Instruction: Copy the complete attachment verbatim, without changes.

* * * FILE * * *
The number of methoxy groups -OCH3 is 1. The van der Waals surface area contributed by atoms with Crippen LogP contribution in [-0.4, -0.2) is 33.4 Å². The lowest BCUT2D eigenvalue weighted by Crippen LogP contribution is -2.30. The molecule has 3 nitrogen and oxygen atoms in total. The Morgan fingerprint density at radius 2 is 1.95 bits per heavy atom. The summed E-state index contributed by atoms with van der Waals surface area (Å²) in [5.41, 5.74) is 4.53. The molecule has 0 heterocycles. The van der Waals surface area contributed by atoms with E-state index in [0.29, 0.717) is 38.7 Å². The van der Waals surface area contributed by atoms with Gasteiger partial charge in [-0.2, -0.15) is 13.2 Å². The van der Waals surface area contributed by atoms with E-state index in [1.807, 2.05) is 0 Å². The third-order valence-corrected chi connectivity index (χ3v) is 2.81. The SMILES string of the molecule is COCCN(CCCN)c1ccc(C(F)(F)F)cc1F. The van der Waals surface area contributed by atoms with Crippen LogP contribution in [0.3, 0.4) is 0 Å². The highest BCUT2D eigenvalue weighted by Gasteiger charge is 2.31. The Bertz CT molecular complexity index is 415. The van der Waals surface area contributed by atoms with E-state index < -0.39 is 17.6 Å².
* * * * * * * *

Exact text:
The number of methoxy groups -OCH3 is 1. The van der Waals surface area contributed by atoms with Crippen LogP contribution in [-0.4, -0.2) is 33.4 Å². The lowest BCUT2D eigenvalue weighted by Crippen LogP contribution is -2.30. The molecule has 3 nitrogen and oxygen atoms in total. The Morgan fingerprint density at radius 2 is 1.95 bits per heavy atom. The summed E-state index contributed by atoms with van der Waals surface area (Å²) in [5.41, 5.74) is 4.53. The molecule has 0 heterocycles. The van der Waals surface area contributed by atoms with E-state index in [0.29, 0.717) is 38.7 Å². The van der Waals surface area contributed by atoms with Gasteiger partial charge in [-0.2, -0.15) is 13.2 Å². The van der Waals surface area contributed by atoms with E-state index in [1.807, 2.05) is 0 Å². The third-order valence-corrected chi connectivity index (χ3v) is 2.81. The SMILES string of the molecule is COCCN(CCCN)c1ccc(C(F)(F)F)cc1F. The van der Waals surface area contributed by atoms with Crippen LogP contribution in [0.3, 0.4) is 0 Å². The highest BCUT2D eigenvalue weighted by Gasteiger charge is 2.31. The Bertz CT molecular complexity index is 415. The van der Waals surface area contributed by atoms with E-state index < -0.39 is 17.6 Å².